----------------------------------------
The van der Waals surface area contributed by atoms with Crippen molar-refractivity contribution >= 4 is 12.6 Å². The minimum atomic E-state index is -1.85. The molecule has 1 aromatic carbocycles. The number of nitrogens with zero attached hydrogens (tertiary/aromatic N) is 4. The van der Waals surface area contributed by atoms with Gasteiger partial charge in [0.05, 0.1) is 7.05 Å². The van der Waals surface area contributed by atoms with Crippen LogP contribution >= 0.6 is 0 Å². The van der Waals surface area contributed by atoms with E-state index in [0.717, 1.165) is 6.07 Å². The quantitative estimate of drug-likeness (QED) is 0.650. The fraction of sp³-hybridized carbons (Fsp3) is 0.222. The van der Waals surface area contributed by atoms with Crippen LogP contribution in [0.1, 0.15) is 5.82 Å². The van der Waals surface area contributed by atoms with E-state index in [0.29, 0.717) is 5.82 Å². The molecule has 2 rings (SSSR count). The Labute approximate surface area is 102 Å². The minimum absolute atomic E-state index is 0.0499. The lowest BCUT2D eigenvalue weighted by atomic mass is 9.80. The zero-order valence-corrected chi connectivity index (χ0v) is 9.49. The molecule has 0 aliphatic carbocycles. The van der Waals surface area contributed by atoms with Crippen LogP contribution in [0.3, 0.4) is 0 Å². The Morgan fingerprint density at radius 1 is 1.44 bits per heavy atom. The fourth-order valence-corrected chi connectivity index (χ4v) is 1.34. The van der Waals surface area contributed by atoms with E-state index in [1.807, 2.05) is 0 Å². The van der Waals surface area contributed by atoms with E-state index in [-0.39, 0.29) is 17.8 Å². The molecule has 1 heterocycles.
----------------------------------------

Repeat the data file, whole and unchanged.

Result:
The van der Waals surface area contributed by atoms with Crippen molar-refractivity contribution >= 4 is 12.6 Å². The minimum atomic E-state index is -1.85. The molecule has 1 aromatic carbocycles. The number of nitrogens with zero attached hydrogens (tertiary/aromatic N) is 4. The van der Waals surface area contributed by atoms with Gasteiger partial charge in [0.05, 0.1) is 7.05 Å². The van der Waals surface area contributed by atoms with Crippen LogP contribution >= 0.6 is 0 Å². The van der Waals surface area contributed by atoms with E-state index in [0.717, 1.165) is 6.07 Å². The quantitative estimate of drug-likeness (QED) is 0.650. The fraction of sp³-hybridized carbons (Fsp3) is 0.222. The van der Waals surface area contributed by atoms with Crippen LogP contribution in [0.1, 0.15) is 5.82 Å². The van der Waals surface area contributed by atoms with E-state index in [0.29, 0.717) is 5.82 Å². The molecule has 2 rings (SSSR count). The Labute approximate surface area is 102 Å². The minimum absolute atomic E-state index is 0.0499. The lowest BCUT2D eigenvalue weighted by atomic mass is 9.80. The zero-order valence-corrected chi connectivity index (χ0v) is 9.49. The molecule has 0 aliphatic carbocycles. The van der Waals surface area contributed by atoms with Crippen LogP contribution in [0.3, 0.4) is 0 Å². The Morgan fingerprint density at radius 1 is 1.44 bits per heavy atom. The fourth-order valence-corrected chi connectivity index (χ4v) is 1.34. The van der Waals surface area contributed by atoms with E-state index in [1.807, 2.05) is 0 Å². The van der Waals surface area contributed by atoms with E-state index in [-0.39, 0.29) is 17.8 Å². The molecule has 1 heterocycles.